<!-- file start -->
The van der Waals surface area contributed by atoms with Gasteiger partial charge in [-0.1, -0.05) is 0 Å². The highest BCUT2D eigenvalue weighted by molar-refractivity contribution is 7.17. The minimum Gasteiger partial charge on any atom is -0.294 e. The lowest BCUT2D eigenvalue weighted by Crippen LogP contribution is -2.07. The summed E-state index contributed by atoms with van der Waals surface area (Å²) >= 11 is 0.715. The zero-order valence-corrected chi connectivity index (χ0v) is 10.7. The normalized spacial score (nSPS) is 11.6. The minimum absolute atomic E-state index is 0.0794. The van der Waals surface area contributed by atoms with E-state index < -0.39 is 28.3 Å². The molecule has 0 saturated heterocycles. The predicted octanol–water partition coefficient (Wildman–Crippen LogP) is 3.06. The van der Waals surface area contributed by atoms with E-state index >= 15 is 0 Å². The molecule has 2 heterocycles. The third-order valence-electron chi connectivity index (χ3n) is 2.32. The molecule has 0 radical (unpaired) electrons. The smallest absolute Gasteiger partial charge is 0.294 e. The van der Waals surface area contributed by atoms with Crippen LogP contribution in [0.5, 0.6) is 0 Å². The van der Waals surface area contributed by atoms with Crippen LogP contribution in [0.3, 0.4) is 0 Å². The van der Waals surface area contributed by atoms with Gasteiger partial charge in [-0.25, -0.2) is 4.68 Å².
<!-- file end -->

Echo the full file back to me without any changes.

The van der Waals surface area contributed by atoms with Gasteiger partial charge in [-0.1, -0.05) is 0 Å². The highest BCUT2D eigenvalue weighted by molar-refractivity contribution is 7.17. The minimum Gasteiger partial charge on any atom is -0.294 e. The lowest BCUT2D eigenvalue weighted by Crippen LogP contribution is -2.07. The summed E-state index contributed by atoms with van der Waals surface area (Å²) >= 11 is 0.715. The zero-order valence-corrected chi connectivity index (χ0v) is 10.7. The normalized spacial score (nSPS) is 11.6. The minimum absolute atomic E-state index is 0.0794. The van der Waals surface area contributed by atoms with E-state index < -0.39 is 28.3 Å². The molecule has 0 saturated heterocycles. The predicted octanol–water partition coefficient (Wildman–Crippen LogP) is 3.06. The van der Waals surface area contributed by atoms with E-state index >= 15 is 0 Å². The molecule has 2 heterocycles. The third-order valence-electron chi connectivity index (χ3n) is 2.32. The molecule has 0 radical (unpaired) electrons. The smallest absolute Gasteiger partial charge is 0.294 e. The van der Waals surface area contributed by atoms with Crippen LogP contribution in [0.5, 0.6) is 0 Å². The van der Waals surface area contributed by atoms with Crippen LogP contribution in [0.3, 0.4) is 0 Å². The van der Waals surface area contributed by atoms with Gasteiger partial charge in [-0.25, -0.2) is 4.68 Å².